I am aware that this will only reach those people who have electronic access and social media but this appears to be the best solution at the moment. I plan to print a couple of copies of the Tittle Tattle and post it through the doors of a couple of elderly members of Harden Congs. who I know would love to receive it in their isolation. Perhaps you could do the same if you know of anyone in a similar situation. 

Below are contributions from Mollie and Freya who normally attend Harden Primary School but who are isolating at home like so many others.

   Freya’s Poster on the Lockdown

   Mollie’s birthday card to Captain Tom for his 100th birthday

Beat the Bullies.Com

For Chapter 3 of our story see below

Answers to last week’ s Countries Quiz

  1. War [John Cleese]
  2. Damned [Thomas Hood]
  3. Escape [Robert Muldoon]
  4. Language [George Bernard Shaw]
  5. Scotland [Sydney Smith]
  6. Michael Angelo [Mark Twain]
  7. Kippers [Evelyn Waugh]
  8. Believe it [Clarence Darrow]
  9. Canoe [Pierre Benton]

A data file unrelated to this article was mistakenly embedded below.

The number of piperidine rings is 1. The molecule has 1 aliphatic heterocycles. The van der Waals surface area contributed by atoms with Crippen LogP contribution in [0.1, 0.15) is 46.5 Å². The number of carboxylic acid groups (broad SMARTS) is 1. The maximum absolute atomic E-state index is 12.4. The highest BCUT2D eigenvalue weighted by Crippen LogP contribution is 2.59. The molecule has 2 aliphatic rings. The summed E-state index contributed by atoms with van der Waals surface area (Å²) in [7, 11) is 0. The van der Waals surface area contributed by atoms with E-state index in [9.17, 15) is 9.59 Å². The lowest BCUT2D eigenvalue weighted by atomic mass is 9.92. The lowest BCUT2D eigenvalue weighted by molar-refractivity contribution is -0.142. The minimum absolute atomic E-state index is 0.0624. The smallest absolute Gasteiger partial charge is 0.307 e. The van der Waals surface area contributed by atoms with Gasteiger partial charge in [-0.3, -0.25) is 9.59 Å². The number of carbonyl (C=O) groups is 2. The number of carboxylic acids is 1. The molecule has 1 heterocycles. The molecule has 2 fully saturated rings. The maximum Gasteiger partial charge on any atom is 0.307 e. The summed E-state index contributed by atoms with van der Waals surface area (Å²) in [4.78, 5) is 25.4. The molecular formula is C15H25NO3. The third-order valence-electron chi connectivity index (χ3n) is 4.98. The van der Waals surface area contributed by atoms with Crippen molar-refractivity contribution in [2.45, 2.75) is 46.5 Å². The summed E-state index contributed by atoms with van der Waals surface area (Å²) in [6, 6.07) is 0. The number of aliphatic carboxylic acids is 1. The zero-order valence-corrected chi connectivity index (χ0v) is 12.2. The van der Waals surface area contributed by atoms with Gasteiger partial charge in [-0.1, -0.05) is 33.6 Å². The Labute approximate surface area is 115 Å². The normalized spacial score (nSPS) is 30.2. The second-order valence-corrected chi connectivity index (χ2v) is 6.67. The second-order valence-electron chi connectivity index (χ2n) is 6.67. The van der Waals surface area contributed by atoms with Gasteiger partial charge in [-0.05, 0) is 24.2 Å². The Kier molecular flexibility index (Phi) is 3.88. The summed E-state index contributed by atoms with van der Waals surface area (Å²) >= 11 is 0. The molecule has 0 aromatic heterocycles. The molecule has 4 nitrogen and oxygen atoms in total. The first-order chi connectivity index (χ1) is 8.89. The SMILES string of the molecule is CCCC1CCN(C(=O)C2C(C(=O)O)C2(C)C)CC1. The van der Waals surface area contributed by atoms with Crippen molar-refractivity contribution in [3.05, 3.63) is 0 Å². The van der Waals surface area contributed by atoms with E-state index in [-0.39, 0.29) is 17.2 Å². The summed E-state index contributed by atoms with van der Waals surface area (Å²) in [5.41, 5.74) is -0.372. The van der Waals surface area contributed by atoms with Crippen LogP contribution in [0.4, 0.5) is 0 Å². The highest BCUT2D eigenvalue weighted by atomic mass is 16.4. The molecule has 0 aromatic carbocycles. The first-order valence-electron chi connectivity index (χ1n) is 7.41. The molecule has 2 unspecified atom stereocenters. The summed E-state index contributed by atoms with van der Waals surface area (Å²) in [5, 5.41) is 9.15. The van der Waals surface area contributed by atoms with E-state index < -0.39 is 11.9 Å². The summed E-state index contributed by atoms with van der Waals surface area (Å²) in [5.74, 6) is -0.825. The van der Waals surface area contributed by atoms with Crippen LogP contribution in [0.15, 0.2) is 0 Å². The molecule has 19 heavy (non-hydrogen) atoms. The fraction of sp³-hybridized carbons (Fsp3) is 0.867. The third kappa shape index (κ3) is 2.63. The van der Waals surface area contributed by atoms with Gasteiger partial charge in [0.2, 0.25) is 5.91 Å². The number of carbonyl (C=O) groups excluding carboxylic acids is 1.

10. One [George Mikes]
  11. Cheese [Charles de Gaulle]
  12. Winter [Billy Connelly]
  13. World Napoleon Bonaparte]
  14. Enigma [Winston Churchill]

TV Quiz 

The following are anagrams of well known TV shows:-


  18. LAY AS CUT


If you would like to advertise, pass on useful information or contribute brief articles of general interest please email

Sheila Driver 

Or Kay Johnson 

Count Your Blessings

Count your blessings instead of your crosses

Count your gains instead of your losses

Count your joys instead of your woes

Count your friends instead of your foes

Count your smiles instead of your tears

Count your courage instead of your fears

Count your full years instead of your lean

Count your kind deeds instead of your mean

Count your health instead of your wealth

Count on God instead of yourself.

Beat the Bullies.Com

Chapter 3